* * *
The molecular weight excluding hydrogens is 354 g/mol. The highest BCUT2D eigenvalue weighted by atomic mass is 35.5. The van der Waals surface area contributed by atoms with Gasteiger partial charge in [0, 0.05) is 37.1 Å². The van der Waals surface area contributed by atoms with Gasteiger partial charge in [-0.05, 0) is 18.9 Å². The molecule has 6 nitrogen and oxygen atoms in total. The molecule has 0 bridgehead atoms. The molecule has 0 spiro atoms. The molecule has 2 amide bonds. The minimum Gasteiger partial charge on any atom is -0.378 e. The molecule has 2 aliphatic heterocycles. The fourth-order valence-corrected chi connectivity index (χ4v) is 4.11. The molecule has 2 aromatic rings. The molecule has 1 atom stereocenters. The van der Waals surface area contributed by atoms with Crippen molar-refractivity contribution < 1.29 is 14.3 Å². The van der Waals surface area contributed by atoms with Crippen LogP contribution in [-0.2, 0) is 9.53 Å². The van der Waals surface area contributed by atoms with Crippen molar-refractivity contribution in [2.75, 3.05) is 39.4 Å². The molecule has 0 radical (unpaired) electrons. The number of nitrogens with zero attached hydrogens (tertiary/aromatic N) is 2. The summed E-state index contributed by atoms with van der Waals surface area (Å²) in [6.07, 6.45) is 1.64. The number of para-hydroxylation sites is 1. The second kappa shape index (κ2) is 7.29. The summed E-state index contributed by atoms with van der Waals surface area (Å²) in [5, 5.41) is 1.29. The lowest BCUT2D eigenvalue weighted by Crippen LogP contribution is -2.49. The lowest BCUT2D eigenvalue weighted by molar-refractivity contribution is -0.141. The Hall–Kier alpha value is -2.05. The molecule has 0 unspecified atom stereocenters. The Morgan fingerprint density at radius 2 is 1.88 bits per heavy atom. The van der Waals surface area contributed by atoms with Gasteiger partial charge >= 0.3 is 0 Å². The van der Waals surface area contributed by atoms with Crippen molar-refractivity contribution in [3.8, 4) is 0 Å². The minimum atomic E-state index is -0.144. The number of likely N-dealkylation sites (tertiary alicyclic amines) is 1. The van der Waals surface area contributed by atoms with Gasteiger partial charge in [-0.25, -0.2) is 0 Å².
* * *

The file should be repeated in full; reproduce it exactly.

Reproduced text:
The molecular weight excluding hydrogens is 354 g/mol. The highest BCUT2D eigenvalue weighted by atomic mass is 35.5. The van der Waals surface area contributed by atoms with Gasteiger partial charge in [0, 0.05) is 37.1 Å². The van der Waals surface area contributed by atoms with Gasteiger partial charge in [-0.05, 0) is 18.9 Å². The molecule has 6 nitrogen and oxygen atoms in total. The molecule has 0 bridgehead atoms. The molecule has 0 spiro atoms. The molecule has 2 amide bonds. The minimum Gasteiger partial charge on any atom is -0.378 e. The molecule has 2 aliphatic heterocycles. The fourth-order valence-corrected chi connectivity index (χ4v) is 4.11. The molecule has 2 aromatic rings. The molecule has 1 atom stereocenters. The van der Waals surface area contributed by atoms with Crippen molar-refractivity contribution < 1.29 is 14.3 Å². The van der Waals surface area contributed by atoms with Crippen LogP contribution in [-0.2, 0) is 9.53 Å². The van der Waals surface area contributed by atoms with Crippen molar-refractivity contribution in [2.75, 3.05) is 39.4 Å². The molecule has 0 radical (unpaired) electrons. The number of nitrogens with zero attached hydrogens (tertiary/aromatic N) is 2. The summed E-state index contributed by atoms with van der Waals surface area (Å²) in [6.07, 6.45) is 1.64. The number of para-hydroxylation sites is 1. The second kappa shape index (κ2) is 7.29. The summed E-state index contributed by atoms with van der Waals surface area (Å²) in [5, 5.41) is 1.29. The lowest BCUT2D eigenvalue weighted by Crippen LogP contribution is -2.49. The lowest BCUT2D eigenvalue weighted by molar-refractivity contribution is -0.141. The Hall–Kier alpha value is -2.05. The molecule has 0 unspecified atom stereocenters. The Morgan fingerprint density at radius 2 is 1.88 bits per heavy atom. The van der Waals surface area contributed by atoms with Gasteiger partial charge >= 0.3 is 0 Å². The van der Waals surface area contributed by atoms with Crippen molar-refractivity contribution in [3.8, 4) is 0 Å². The minimum atomic E-state index is -0.144. The number of likely N-dealkylation sites (tertiary alicyclic amines) is 1. The van der Waals surface area contributed by atoms with Gasteiger partial charge in [-0.25, -0.2) is 0 Å².